On February 17, 2006, at the request of Dr. Rottermann, Dr. Lawrence Miller, M.D., saw Plaintiff for an initial pain management consultative examination. (AR 216). Dr. Miller reported that Plaintiff complained of lower back pain with radiation down both legs. (AR 217). Dr. Miller diagnosed Plaintiff with lumbar disc herniation with bilateral lumbar radiculitis and signs of sciatic nerve root tension, and Dr. Miller recommended treating Plaintiff with epidural steroids. (AR 218-20). Dr. Miller also reported positive straight leg raise and diminished lumbar range of motion. (AR 218). On April 24, 2006, Dr. Miller treated Plaintiff with epidural steroids. (AR 228). However, on May 1, 2006, Dr. Miller reported that, according to Plaintiff, the steroid injection only helped for two days. (AR 224). That same day, Dr. Miller again diagnosed Plaintiff with lumbosacral intervertebral disc disease with radiculopathy and observed that Plaintiff's "[l]umbar flexion is limited to 40 degrees with pain" and that his "[s]traight leg raise is positive bilaterally." (Id.).

On August 25, 2006, Plaintiff saw Dr. Seymour Alban, M.D., for an agreed medical examination. (AR 244). Plaintiff was diagnosed with (1) lower lumbar spine degenerative disease with stenosis at L4-5 and L5-S1, (2) a slight compression fracture at T12, and (3) obesity. (AR 258). Dr. Alban also noted that Plaintiff, who "appeared to give full and consistent effort during measurement," had twenty-five degrees of lumbar flexion, which is "42% of normal lumbar spinal flexion." (AR 255). Later, on April 5, 2007, Dr. Alban noted that Plaintiff was a candidate for decompression and spine fusion surgery. (AR 239). However, Dr. Alban observed that Plaintiff was a poor candidate due to his weight and "tendency to magnify his weakness." (Id.). Dr. Alban also noted that Plaintiff had stenosis of L4-5 and L5-S1 and that electrodiagnostic studies corroborated nerve root irritation. (Id.).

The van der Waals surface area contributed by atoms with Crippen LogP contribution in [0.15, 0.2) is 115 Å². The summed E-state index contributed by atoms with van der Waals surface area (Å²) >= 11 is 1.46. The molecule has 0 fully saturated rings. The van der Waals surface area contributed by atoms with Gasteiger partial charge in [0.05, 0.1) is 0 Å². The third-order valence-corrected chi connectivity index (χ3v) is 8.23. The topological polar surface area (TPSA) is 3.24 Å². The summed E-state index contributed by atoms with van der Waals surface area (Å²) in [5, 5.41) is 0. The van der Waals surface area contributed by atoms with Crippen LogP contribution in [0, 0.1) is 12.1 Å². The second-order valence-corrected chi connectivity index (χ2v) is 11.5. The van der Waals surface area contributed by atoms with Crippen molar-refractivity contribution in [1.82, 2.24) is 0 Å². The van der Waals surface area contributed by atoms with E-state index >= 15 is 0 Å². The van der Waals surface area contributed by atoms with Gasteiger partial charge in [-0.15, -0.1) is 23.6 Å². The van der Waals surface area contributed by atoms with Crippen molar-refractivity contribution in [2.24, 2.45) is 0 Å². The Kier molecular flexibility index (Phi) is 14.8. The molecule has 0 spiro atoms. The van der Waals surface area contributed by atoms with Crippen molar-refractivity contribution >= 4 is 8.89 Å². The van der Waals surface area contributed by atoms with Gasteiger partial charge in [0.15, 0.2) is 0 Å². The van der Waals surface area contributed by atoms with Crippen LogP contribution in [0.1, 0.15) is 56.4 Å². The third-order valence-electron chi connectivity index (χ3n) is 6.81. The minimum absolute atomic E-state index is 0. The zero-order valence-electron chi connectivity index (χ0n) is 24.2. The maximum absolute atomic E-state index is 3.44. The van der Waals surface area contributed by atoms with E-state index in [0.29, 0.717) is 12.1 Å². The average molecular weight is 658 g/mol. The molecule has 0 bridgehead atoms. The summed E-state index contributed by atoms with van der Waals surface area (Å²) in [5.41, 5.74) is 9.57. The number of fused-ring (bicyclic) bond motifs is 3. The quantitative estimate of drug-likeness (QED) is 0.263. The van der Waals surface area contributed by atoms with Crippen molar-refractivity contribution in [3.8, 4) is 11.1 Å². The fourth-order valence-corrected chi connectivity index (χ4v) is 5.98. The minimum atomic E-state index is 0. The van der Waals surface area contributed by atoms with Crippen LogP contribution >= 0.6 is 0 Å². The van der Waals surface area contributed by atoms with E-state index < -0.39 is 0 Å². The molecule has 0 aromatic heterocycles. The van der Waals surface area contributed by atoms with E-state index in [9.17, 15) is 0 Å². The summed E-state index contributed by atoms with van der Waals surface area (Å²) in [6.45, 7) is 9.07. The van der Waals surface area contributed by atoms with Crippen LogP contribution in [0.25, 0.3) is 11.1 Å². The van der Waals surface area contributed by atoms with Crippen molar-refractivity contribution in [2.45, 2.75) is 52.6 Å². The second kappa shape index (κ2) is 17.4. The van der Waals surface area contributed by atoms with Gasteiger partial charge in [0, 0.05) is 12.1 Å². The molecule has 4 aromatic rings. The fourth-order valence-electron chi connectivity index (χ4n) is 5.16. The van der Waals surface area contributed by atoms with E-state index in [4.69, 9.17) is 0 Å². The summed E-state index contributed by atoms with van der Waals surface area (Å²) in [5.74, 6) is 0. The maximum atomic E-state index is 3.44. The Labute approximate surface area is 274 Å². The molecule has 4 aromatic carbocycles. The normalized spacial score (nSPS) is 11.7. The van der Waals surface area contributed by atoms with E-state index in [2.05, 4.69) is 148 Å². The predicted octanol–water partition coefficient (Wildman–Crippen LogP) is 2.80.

On September 1, 2009, Dr. Kamran Hakimian, M.D., saw Plaintiff at the request of Dr. Alban. (AR 469). Dr. Hakimian reported that Plaintiff's "[r]ange of motion in the lumbar spine was painful." (Id.). Dr. Hakimian also reported that an electrodiagnostic study of Plaintiff's lower extremities was abnormal and that the results of his examination "could indicate lumbar radiculopathy." (AR 472).

2. Psychiatric Evaluations

On June 17, 2008, Plaintiff saw Dr. Nelson Flores, Ph.D., for a psychological consultation. (AR 474). According to Dr. Flores, Plaintiff reported that the pain and physical limitations Plaintiff experienced following the September 10, 2005 incident left him unable to carry out his ususal daily activities and that Plaintiff began to feel sad and anxious about his inability to cope with the pain. (AR 477). Dr. Flores diagnosed Plaintiff with (1) major depressive disorder, single episode, mild; (2) generalized anxiety disorder; (3) psychological factors affecting mental condition, diabetes; (4) pain disorder associated with both psychological factors and general medical condition; (5) sleep disorder due to chronic pain, general medical condition; (6) and male hypoactive sexual desire disorder to due chronic pain. (Id.). Dr. Flores reported that Plaintiff's psychological disorders were directly related to the ...